Carleton’s tunnels are a much-discussed aspect of the campus experience, and there’s more to them than painted concrete. Herewith a guide to underground legends and lore
The Cart Before the Hoarse
The annoying beep-beep of maintenance carts has startled anyone who has spent part of a groggy morning in the tunnels. Tales of victims practically run over by a cart are a whispered warning to first-year students. But despite the widespread view that maintenance workers behind the wheel have unrealistic Formula One aspirations, the university actually has a strict policy for staff piloting the 57 carts.
While personal safety above ground got all the press in 2008 when the university allocated $1.6 million for lighting, pathways and security cameras, physical plant’s golf-cart policy also got a revamp. New regulations included “stricter speed rules” and “large identification numbers to report poor driving,” according to a 2008 news release. Mandatory golf-cart education includes a full-stop rule at all yellow stop lines and signs. Unfortunately for those with a hangover, that dreaded horn was maintained as a safety feature.
Blight at the End of the Tunnel
Forget Rodney the Raven. Tunnel Ninja has earned his place as Carleton’s unofficial mascot. It’s hard to say when his mysterious identity cropped up in The Charlatan’s Voicebox column, followed by rumours across campus.
According to a Facebook page (“The Tunnel Ninja is my homeboy”) dedicated to the masked man, Ninja’s office space is described as “wherever there is injustice and unsafe tunnel-cart driving.” There is also a Youtube mockumentary devoted to uncovering the Tunnel Ninja’s identity.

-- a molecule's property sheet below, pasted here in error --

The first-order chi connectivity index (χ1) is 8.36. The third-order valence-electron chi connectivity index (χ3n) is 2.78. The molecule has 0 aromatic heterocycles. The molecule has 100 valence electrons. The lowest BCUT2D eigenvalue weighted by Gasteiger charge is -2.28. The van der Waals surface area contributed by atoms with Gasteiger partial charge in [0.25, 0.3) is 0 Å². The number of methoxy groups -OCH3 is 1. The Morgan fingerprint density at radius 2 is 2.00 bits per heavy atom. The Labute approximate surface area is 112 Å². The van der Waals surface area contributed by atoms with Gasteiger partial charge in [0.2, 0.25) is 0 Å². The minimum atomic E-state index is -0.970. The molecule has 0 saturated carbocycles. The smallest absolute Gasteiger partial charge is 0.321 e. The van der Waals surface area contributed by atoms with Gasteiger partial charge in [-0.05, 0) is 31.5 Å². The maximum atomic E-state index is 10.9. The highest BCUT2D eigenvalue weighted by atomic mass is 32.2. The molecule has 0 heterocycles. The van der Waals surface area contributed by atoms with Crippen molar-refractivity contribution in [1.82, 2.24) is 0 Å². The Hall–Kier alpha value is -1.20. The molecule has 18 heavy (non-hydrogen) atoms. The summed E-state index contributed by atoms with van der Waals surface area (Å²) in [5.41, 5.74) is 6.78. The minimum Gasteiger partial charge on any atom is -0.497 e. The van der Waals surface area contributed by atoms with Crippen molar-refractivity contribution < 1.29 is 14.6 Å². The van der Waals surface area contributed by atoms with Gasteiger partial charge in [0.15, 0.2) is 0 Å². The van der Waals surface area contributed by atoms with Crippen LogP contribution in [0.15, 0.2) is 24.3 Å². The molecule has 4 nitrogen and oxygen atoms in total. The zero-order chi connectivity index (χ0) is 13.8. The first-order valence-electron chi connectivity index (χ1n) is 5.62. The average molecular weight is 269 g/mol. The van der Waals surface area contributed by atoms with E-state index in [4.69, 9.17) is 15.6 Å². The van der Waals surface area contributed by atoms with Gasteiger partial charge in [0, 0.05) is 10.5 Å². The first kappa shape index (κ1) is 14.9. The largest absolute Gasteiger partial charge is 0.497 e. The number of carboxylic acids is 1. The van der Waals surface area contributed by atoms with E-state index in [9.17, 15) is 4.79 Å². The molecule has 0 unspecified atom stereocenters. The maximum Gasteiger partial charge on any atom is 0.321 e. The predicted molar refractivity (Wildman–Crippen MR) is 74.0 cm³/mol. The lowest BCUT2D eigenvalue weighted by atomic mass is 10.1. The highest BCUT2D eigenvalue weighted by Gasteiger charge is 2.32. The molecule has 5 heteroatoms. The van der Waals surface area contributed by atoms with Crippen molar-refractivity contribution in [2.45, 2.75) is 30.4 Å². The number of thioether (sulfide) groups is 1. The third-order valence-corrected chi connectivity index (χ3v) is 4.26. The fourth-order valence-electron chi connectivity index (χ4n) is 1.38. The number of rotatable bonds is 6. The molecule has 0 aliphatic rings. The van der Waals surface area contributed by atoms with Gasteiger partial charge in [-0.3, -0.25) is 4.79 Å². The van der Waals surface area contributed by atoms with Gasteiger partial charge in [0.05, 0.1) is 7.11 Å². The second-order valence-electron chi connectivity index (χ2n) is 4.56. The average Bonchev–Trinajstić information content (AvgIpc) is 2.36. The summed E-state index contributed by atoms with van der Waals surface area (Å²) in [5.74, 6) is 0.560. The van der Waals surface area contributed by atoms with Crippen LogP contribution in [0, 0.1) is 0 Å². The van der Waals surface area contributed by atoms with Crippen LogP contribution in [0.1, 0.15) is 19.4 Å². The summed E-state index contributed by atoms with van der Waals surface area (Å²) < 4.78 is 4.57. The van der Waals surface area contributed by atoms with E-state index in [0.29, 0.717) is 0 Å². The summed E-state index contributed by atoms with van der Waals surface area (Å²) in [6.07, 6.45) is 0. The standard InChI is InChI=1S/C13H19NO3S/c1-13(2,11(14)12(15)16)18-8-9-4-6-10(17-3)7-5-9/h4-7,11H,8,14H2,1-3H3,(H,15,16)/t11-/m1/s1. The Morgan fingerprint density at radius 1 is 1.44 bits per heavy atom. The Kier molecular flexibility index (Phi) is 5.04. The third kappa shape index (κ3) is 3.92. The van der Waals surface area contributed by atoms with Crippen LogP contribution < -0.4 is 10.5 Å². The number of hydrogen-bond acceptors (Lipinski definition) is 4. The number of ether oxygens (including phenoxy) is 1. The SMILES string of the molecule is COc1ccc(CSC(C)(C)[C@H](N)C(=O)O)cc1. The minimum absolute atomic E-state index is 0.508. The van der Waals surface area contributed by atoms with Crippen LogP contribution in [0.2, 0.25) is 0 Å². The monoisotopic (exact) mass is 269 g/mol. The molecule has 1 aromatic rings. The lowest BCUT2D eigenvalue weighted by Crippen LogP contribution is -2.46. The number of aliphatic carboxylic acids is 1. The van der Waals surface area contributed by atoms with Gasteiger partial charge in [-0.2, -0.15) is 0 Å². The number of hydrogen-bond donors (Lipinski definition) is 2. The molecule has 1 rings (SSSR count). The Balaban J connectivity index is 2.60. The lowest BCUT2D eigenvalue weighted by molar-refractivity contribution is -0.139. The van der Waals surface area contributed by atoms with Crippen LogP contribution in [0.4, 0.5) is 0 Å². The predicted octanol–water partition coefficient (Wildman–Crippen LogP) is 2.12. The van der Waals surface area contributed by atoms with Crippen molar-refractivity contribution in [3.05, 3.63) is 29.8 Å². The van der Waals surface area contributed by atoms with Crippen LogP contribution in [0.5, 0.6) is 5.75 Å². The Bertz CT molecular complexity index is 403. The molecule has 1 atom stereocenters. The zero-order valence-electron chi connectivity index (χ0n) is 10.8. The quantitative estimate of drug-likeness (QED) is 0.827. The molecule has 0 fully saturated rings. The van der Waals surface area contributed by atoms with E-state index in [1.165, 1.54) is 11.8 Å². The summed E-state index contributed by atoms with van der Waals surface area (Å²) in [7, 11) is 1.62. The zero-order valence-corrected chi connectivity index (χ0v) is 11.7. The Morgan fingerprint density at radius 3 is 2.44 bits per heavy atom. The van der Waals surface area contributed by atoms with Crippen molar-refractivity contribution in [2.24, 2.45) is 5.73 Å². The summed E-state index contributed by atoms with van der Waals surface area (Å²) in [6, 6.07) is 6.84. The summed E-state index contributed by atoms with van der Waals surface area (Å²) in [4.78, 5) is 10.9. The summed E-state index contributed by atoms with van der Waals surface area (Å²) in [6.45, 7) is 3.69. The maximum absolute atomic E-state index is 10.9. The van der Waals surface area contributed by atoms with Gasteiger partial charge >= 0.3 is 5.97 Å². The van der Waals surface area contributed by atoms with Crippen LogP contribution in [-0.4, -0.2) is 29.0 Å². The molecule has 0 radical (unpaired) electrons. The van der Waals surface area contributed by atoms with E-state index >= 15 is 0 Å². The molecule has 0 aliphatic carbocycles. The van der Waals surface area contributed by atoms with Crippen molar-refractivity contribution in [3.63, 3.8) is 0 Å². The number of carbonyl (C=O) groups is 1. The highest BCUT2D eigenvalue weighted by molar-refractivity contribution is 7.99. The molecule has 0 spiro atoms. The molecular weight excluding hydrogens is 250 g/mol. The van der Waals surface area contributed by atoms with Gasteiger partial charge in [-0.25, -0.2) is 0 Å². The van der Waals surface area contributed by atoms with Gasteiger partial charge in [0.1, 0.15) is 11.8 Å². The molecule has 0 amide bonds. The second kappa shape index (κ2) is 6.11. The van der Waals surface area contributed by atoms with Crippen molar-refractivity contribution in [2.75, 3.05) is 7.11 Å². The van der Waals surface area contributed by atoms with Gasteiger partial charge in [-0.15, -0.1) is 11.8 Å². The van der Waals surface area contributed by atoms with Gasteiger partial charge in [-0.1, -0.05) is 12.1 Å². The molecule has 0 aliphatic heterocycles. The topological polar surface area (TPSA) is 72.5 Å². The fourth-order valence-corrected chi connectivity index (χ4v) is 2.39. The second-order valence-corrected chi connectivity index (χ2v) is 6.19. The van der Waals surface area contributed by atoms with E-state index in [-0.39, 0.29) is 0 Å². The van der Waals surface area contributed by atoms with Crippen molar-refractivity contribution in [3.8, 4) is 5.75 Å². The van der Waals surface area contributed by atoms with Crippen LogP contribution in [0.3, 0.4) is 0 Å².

But it’s a toss-up whether the ninja’s true calling is chivalry or chaos. Some say he’s the artist of the graffiti tags on the tunnel wall murals. When it comes to his intentions, former Charlatan features editor Chris Hannay wrote, “We may never know.”
Ultimate Pit Stop
For students whose goal is the most anticipated party of the year, almost anything is a reason to celebrate. Architecture students take a break from studio life to throw Kosmic, a huge annual arts bash, or host impromptu parties in “The Pit”—a hole in the concrete floor of the architecture building. In the hollowed-out space, a Converse-clad band blasts jazz-rock infusions, while drinks are spiked in broom closets or elsewhere. The Pit becomes a temporary dance floor for visitors from architecture and beyond to let loose well into the night. Who said engineers are the only ones who know how to party?